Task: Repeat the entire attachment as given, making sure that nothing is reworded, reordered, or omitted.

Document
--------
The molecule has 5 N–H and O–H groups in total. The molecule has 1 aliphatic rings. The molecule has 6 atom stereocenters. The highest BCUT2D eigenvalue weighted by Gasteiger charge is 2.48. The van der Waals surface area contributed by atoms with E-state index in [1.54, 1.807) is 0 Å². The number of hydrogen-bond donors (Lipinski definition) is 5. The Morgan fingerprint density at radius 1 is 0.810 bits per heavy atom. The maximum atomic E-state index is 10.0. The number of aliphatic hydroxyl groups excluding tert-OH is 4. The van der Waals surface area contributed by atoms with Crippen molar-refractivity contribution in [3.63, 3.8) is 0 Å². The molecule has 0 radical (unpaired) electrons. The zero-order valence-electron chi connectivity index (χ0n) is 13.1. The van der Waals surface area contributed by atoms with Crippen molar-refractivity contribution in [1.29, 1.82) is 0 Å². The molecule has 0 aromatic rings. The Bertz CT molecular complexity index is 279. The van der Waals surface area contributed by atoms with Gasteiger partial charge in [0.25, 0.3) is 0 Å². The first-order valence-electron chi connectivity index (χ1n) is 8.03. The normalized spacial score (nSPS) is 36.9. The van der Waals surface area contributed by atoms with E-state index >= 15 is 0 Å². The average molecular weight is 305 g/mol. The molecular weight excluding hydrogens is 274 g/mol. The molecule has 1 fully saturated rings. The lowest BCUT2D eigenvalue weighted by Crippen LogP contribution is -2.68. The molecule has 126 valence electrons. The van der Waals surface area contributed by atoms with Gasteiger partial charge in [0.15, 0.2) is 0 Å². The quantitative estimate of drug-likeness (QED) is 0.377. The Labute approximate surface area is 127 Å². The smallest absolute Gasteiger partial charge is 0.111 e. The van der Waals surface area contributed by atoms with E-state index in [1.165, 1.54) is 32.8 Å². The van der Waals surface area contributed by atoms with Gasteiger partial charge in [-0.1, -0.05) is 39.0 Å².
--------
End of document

The molecule has 5 N–H and O–H groups in total. The molecule has 1 aliphatic rings. The molecule has 6 atom stereocenters. The highest BCUT2D eigenvalue weighted by Gasteiger charge is 2.48. The van der Waals surface area contributed by atoms with E-state index in [1.54, 1.807) is 0 Å². The number of hydrogen-bond donors (Lipinski definition) is 5. The Morgan fingerprint density at radius 1 is 0.810 bits per heavy atom. The maximum atomic E-state index is 10.0. The number of aliphatic hydroxyl groups excluding tert-OH is 4. The van der Waals surface area contributed by atoms with Crippen molar-refractivity contribution in [3.63, 3.8) is 0 Å². The molecule has 0 radical (unpaired) electrons. The zero-order valence-electron chi connectivity index (χ0n) is 13.1. The van der Waals surface area contributed by atoms with Crippen molar-refractivity contribution in [1.29, 1.82) is 0 Å². The molecule has 0 aromatic rings. The Bertz CT molecular complexity index is 279. The van der Waals surface area contributed by atoms with Gasteiger partial charge in [0.25, 0.3) is 0 Å². The first-order valence-electron chi connectivity index (χ1n) is 8.03. The normalized spacial score (nSPS) is 36.9. The van der Waals surface area contributed by atoms with E-state index >= 15 is 0 Å². The average molecular weight is 305 g/mol. The molecular weight excluding hydrogens is 274 g/mol. The molecule has 1 fully saturated rings. The lowest BCUT2D eigenvalue weighted by Crippen LogP contribution is -2.68. The molecule has 126 valence electrons. The van der Waals surface area contributed by atoms with Gasteiger partial charge in [0.15, 0.2) is 0 Å². The quantitative estimate of drug-likeness (QED) is 0.377. The Labute approximate surface area is 127 Å². The smallest absolute Gasteiger partial charge is 0.111 e. The van der Waals surface area contributed by atoms with E-state index in [1.165, 1.54) is 32.8 Å². The van der Waals surface area contributed by atoms with Gasteiger partial charge in [-0.1, -0.05) is 39.0 Å².